Handmade Rag Rugs & Hand Knit Scarves in Natural Fibers

Aspiring to practical art in the every day

Welcome to the Studio at Red Top Ranch. Red Top Ranch is the southwestern Nebraska home of a small outdoorsy family, three rescued dogs and one fiber artist who specializes in hand knit scarves and handmade rag rugs.

Handmade Rag Rugs:
I began making handmade rag rugs as a way to use up leftover and unloved fabric. As I studied rugmaking, it became a way to learn and preserve an art developed by women who made-do by repurposing clothes and curtains because they had no other materials available. I respect the artistry and talent of those rural women who lived a hard, duty-filled life and yet saw and created beauty every day. I aspire to the their skill and values using the same patchwork style in the same braiding, twinning, and hooking techniques.

Hand Knit Scarves:
Why Scarves? I love scarves of all kinds - fancy, casual, chunky, skinny, long, shawls, scarves in cable and lace patterns, solid colors, stripes, chevrons, and patchwork. I specialize in masculine and western patterns in extra long, full sizes. I love scarves because of their:

Comfort: it is very satisfying to create a product that will provide warmth and comfort - on a commute on a wintry day, in an over-chilled conference room, for a vendor at a holiday market, for a Mom at a changeable spring track meet. I believe scarf lovers are at heart those who had a favorite blanket when they were a child, but weren't able to keep it, or take it to school or work with them.

Versatility: I love to wear scarves and see how others wear them. I am always impressed by what a scarf can do to an unremarkable outfit to make it special - thereby reducing the need to buy, pack, and own so much.

Connection to Small Rural Businesses and Artists: I love purchasing yarns produced by small alpaca and wool ranches. My favorites are Lonesome Stone, Talking Feather, Silver Star and Deer Valley Alpacas in Colorado, Mountain Meadow Wool in Wyoming, and River Valley Alpacas in Nebraska. I enjoy supporting fiber artists who hand-spin and hand-dye yarn, as well as women's cooperatives such as Manos del Uruguay, and the Snow Leopard Trust in Mongolia.

Variety: as of this writing, I have finished over 250 scarves, the yarn for 251-300 is waiting attention. Not a single one is the same, and making every one has been a creative experience. I know where I bought the yarn, why I chose the pattern, what was going on in my life when I made it, and what I like best about each one.

Our Principles for Making a Great Scarf:
1. Start with Plenty of Beautiful Natural Fiber Yarn -- it will reward you when you wind it, knit it, wear it the first time, and wear it time after time. Great yarn comes from natural fibers, great scarves require plenty of it. Scratchy yarn that pills quickly is acrylic, abandoned scarves were skimped on. Visit the unhappy handmade section of your local Goodwill or ARC store to see for yourself.

2. Begin Slowly - get to know the yarn, its loft, halo, shine, talents and idiosyncrasies. Try it in various patterns and needle sizes to find out how the yarn itself thinks it looks best. Challenge yourself with new pattern options, stitches, artistic direction. Begin right to make it full, thick, and long.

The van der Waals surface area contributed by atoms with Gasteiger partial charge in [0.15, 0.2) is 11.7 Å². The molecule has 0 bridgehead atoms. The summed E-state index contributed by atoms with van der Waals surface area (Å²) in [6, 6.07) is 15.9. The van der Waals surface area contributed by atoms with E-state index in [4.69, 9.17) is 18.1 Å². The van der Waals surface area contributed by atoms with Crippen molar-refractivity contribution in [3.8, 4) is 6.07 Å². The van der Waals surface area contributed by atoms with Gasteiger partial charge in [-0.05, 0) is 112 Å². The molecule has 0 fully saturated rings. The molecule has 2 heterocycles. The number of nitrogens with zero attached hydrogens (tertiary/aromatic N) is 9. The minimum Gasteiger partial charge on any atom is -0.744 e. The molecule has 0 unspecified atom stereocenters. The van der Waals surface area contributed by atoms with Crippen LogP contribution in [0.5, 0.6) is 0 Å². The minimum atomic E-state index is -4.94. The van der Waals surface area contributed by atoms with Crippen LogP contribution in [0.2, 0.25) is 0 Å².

3.Keep Going - like Julia Child said when trying a new recipe and encountering challenges, once you've taken a direction with a scarf, "keep going". There is a point on every scarf, about three inches in, when I lose interest, and put it down. I think I haven't quite gotten it. If I pick it up again and keep going, it will be clear that it's right, or not.

4. Enjoy the Flow - this is the best part. The pattern is set in the yarn and in your mind, and it's all about the rhythm and meditative joy of seeing the pattern develop, the colors meet and feeling the wonderful yarn flow through your fingers.

5. Take a Close Look - upon nearing completion, lay the scarf out flat and leave it there. Then drape it over a chair and leave it. When you walk into the room, your eyes will find color pools or tension problems, your hands will go to areas with stitch issues or any other mistakes. Find those areas that you aren't entirely happy with, or that could be better.

6. Make It Right - the depression-era woman who owned the local fabric store when I was growing up used to say "if you don't have time to make it right, when will you have time to do it over?" Once you've identified a problem or a way to do something better, back up, take it out, make a pot of tea, start over and Make it Right.

7. Finish Slowly - Knitting isn't a race or a competitive sport, making the most isn't the gratification, it's having created something truly beautiful and functional. Rather than rushing to the finish when you are close to the end, take a break, set it aside and come back when you have time to do those final steps really well. It will make all the difference when you finish, when you wash it and when you wear it time after time.
owner, maker, designer
Professionally, I am a project management consultant who specializes in web sites. In the Studio I am an avid knitter & rug maker. Working with my hands helps me to develop my creative side, see the world more clearly, and solve problems more easily.

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